I got to work today.  Now sometimes, I am not very grateful for the honour of working.  Sometimes, I would much rather roll over and snuggle back to sleep (okay, okay, nearly every morning!).  But I am grateful that when we needed the money, a job was provided.  I'm honestly, truly in awe at the timing and the way my new job has fitted into our already busy lives.  I'm also grateful that I get to sleep in over most of January.  Bliss.  That's really something to look forward to!  Two more early mornings to go.

I'm thankful that I am physically able to work.  I can get myself around just fine.  I might moan and complain about various body aches and pains at this time or that, but right now, I am grateful that I am alive and I am well. 

I'm so thankful that we have family near.  Parents just up the road.  Parents-in-law just 'over the hill'.  It's going to be lovely spending time with them all over the next week.  Plus, my brothers are coming to visit!!!!  Not often that we get all three of us together these days, so I'm totally hanging out for that.  Then there's the BIG party - my 30th and Munchkin's Dedication...lots of friends and family coming for that, yay!

I loved spending time with my family today.  Boyo and Munchkin, centre of my world. 

I love the beach.  So grateful that we live this close to a beach.  A beautiful, windswept, sandy beach.  I realised just how much I take it for granted when the Rena grounded offshore a couple of months back.  Today was our first trip back to the beach since September.  Ah, I've missed it.  Munchkin with a stick as big as he is, dragging it all around, toes wiggling in the sand.  Running and running and running, chasing me and the stroller.  Then chasing Daddy and the stroller while a chubby little hand grips my finger. 

Laughter.  How I am grateful for laughter.  Moments spent rolling round and round on the bed, tickling tummy, nibbling ear, making funny faces and funnier noises.

I am grateful that tonight my man is out working.  Not that I wouldn't love having him at home.  But I'm grateful that he has a job.  And that he's working his hardest at it, trying to provide for us all.  I'm thankful that he's being offered extra work at a time when work is so hard to find.  I'm so proud of him, doing this past year of study!  I do love spending time with Boyo, holding hands, sitting and chatting as we gaze out our lounge windows.  Walking side by side on the boardwalk.  Being a team.  I love that we are a team.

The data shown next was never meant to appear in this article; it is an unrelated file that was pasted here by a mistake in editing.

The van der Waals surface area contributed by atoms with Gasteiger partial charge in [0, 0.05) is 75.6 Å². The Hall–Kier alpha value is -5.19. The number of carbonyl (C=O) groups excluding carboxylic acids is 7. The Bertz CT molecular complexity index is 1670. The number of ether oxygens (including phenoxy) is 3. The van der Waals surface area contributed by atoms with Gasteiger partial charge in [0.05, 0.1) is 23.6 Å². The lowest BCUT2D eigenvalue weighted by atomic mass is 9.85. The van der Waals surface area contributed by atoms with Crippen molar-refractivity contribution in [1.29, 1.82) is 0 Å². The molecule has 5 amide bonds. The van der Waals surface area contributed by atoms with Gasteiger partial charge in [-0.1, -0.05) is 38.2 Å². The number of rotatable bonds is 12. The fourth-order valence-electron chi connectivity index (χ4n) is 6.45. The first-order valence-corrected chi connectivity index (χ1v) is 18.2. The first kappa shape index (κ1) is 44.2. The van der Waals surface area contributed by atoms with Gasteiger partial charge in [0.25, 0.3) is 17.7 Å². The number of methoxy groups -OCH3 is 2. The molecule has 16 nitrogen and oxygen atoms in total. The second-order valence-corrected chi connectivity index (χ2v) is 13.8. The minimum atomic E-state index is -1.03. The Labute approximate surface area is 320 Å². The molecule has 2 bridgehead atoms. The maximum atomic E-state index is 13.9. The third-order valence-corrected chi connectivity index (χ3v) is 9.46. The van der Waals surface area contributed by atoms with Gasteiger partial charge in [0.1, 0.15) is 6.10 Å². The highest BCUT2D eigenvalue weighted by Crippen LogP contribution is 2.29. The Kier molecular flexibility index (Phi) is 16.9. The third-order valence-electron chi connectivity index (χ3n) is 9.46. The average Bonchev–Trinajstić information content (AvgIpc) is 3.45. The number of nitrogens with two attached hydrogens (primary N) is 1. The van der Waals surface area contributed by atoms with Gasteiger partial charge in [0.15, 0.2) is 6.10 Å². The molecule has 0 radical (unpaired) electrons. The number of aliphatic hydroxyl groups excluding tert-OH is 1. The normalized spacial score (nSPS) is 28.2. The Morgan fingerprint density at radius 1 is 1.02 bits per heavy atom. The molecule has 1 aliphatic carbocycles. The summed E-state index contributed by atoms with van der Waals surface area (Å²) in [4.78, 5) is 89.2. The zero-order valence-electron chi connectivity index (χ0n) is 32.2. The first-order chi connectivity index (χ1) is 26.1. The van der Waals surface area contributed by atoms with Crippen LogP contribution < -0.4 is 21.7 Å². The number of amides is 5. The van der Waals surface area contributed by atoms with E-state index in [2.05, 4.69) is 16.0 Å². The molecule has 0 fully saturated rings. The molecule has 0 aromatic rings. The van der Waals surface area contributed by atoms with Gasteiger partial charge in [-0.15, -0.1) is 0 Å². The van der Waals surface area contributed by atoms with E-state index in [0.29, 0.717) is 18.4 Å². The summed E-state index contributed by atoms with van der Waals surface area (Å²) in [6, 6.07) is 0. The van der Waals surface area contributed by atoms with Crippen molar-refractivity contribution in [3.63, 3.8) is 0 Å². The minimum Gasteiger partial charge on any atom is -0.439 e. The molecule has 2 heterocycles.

I'm thankful that we have money in the bank.  Apparently this puts us in the top 5% of the world's population or something (owning a computer pushes us even higher!).  Whatever it is, I often forget just how blessed we are to have spare money at the end of each day, each week, each month.  Money for takeaways every now and then.  Money for birthday presents, money for doctors visits, clothes, and playcentre.  Money to help a friend in need.

And finally, I am grateful for my bed.  It is a really nice bed.  Soft.  Cosy.  Doesn't really look all that flash (most of our bedding doesn't match), but does that really matter?  And while I'm on the topic, I'm also thankful that I have blankets.  Lots of people don't, you know.  I not only have one blanket, but several.  I have a blanket for every season (and nearly every occassion!).  If I feel chilly in the middle of the night, I just get up and grab the quilt, the duvet, or the polarfleece blanket (depending on just how cold I am!).  And I just love my pillow. It is so right.  Moulded to me.  Then there's my hot water bottle.  I am totally grateful for hot water bottles!  I would love to thank whoever invented them.  They are the best!  I still use mine nearly every night.  Yup, even in summer.  My poor lil tootsies have trouble getting warm on their own! I so love my hot water bottle.

And on that note, I am heading to bed!  So thankful that tonight I can sleep in peace.  There is no war in my country.  No unrest in my neighbourhood.  Not even any loud parties.  I go to bed without fear of the night, or fear of tomorrow.  Thank you, God, for all these many blessings in my life!  Thank you.

Linking in with Paisley Jade's Things I'm Loving

Amy

Tuesday, December 13, 2011

November Disappeared (and so did my Free Rice scores)

Well, folks in case you haven't noticed it is now December.  Well and truly.  My life has been somewhat hectic.  Surprisingly so.  I guess I shouldn't be surprised.  I am, after all, working fifteen hours a week and looking after a baby in between.  But I guess I thought I'd feel more relaxed once I finished study.  Nope.  I feel somewhat overwhelmed.  Overwhelmed, exhausted, frazzled, all of the above will do to describe this feeling of life running away on me.  Working through that one at present (like, why? and what can I do about it?).

As predicted, I only did Free Rice on the very last day of November.  But I did at least DO some.

1,100.

I'm sure that whoever received that handful of rice (is it a handful, do you think?) is very grateful I took some time to answer a few questions.  I'm trying to remember to go on more often this month.  Tonight I''ve been looking at countries of the world again.  Fascinating stuff.  Like, why is it that pretty much every single time Egypt comes up, I think that it can't possibly be Egypt.  Surely it must be sudan or libya or something african sounding!?  Egypt, in my mind, belongs in the Middle East.  Yet, when you look on a map there it is, on the top of Africa.  With only the tiniest smidgeon of land hitching a ride into the Middle East.  I did it TWICE tonight, in the space of a few minutes.  DUH.  Egypt is in AFRICA, Amy, Africa!